6.2. The L-proline binding site

Putative L-proline coordinating sites in PutP were identified by ligand docking experiments with the PutP homology model and experimental analyses (76) (Figure 1D). The L-proline binding pocket is located at the apex of the inward-facing cavity, approximately in the middle of the membrane bilayer. This is in good agreement with the location of substrate binding sites observed in crystal structures of other transporters with a LeuT-like structural fold. Residues located in TMs 1, 3, 6, 8, and 10 of PutP are involved in L-proline coordination. The interrupted helices of TMs 1 and 6 play an important role in the formation of the L-proline binding pocket. Main chain hydrogen bonding partners are exposed in the unwound stretch of the respective TMs and in addition helix dipoles contribute to a polar environment that allows substrate coordination. These polar features of the binding site may be important for recognition of the imino and carbonyl groups. However, the role of the helix dipoles of TMs 1 and 6 and of backbone carbonyl H-bonding partners remains elusive since these are difficult to track. Also a hydrophobic pocket seems to be involved in L-proline binding (29). Recently the two conserved amino acids Y140 (TM 3) and W244 (TM 6) were shown to be crucial for PutP function and are proposed to play a role in L-proline coordination. Substitution of the residues led to a decrease of the apparent L-proline affinity by two or three orders of magnitude (76). For Y140, both the apolar benzene side chain and the hydroxyl group are required for optimum L-proline binding. Y140 of PutP aligns with Y108 of LeuT which builds together with other residues of TMs 6 and 8 a hydrophobic pocket allowing accommodation of the aliphatic tale of the LeuT substrate leucine. In PutP, Y140 and W244 may not only be involved in L-proline binding but may also fulfill a gating function. Further discussions of the subject can be found below (paragraph 7.3).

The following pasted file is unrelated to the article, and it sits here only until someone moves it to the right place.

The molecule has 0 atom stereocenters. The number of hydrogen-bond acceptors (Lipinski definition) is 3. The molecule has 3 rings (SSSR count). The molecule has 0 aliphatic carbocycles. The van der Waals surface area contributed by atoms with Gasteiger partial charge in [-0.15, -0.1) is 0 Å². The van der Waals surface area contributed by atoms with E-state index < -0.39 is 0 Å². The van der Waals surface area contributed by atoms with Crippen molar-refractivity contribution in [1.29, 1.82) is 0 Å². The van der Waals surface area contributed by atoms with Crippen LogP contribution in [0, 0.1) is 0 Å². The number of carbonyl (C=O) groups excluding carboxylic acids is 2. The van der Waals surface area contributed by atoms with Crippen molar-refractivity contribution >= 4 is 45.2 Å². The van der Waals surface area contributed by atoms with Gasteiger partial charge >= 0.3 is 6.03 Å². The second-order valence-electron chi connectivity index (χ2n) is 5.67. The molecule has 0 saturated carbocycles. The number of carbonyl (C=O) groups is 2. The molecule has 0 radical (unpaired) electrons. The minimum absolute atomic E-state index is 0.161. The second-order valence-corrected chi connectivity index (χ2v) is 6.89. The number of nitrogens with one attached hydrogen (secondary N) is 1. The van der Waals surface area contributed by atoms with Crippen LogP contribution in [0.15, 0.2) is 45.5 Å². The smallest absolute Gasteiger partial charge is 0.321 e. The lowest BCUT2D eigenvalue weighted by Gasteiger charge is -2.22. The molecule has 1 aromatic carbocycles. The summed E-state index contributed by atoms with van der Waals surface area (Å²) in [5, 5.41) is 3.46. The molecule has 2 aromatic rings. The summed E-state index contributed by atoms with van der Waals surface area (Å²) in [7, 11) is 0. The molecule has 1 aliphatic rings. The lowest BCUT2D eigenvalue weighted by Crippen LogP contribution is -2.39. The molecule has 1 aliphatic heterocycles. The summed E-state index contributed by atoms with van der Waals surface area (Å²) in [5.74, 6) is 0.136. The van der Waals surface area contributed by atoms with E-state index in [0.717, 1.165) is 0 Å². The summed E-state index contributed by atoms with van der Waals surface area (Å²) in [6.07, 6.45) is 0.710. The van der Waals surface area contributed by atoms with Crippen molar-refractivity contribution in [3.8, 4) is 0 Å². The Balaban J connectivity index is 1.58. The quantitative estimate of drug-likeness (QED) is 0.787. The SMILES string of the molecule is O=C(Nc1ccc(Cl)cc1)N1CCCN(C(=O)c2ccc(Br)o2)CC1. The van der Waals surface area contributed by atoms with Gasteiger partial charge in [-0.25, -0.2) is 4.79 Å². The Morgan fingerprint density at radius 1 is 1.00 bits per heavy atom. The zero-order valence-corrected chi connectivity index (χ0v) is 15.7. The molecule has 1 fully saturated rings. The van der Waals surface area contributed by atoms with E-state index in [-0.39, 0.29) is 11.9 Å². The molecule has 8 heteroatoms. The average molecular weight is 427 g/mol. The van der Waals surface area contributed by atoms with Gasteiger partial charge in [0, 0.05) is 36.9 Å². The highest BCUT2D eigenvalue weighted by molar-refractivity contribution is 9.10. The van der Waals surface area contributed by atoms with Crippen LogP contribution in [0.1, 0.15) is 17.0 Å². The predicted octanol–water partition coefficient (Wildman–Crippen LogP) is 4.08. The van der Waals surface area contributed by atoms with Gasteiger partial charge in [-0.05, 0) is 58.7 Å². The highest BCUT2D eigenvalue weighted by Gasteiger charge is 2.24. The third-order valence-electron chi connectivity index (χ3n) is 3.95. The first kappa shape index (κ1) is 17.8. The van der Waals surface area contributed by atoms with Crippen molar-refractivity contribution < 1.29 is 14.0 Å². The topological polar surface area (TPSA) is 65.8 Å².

Kinetic analysis suggested either a direct involvement of S57 in substrate binding or at least close proximity to the binding site (91). In the homology model, S57 is localized within the unwound stretch of TM 1 but does not seem to directly participate in L-proline coordination. It is shown for other LeuT-like transporters that residues localized in this discontinuous segment are involved in substrate binding (68). The exact localization of S57 between the Na+ and the proline binding site rather suggests an involvement in coupling Na+ and L-proline binding.


7.1. Transport via alternating access

Based on available information on membrane topology, structure, conformational alterations, and kinetics, PutP and other secondary transporters are thought to operate via an alternating access mechanism (92-94). According to this mechanism, the transporter can adopt two major alternating conformations in which the opening of the translocation pathway is outward- (Co) or inward-facing (Ci) (Figure 2). Transitions between these two conformational states expose the substrate-binding site alternately to the cis or trans side of the lipid bilayer, and thereby allow the translocation of substrates across the membrane without formation of a continuous transmembrane pore. By comparison of the currently available X-ray crystal structures of members of the LeuT structural family, the alternating access mode of transport can be extended to at least eight different conformational states that emerge throughout the transport cycle (23, 65, 67, 68, 70, 71, 90, 95, 96) (Figure 2). Since PutP shares the same overall fold of the ten-helix core domain with the LeuT structural family, it is suggested to show similar conformational states during substrate transport. In the following, the individual steps of the alternating access mechanism are described in detail based on the structures of Mhp1, AdiC, LeuT, BetP, vSGLT, CaiT, and ApcT, that all share the LeuT structural fold.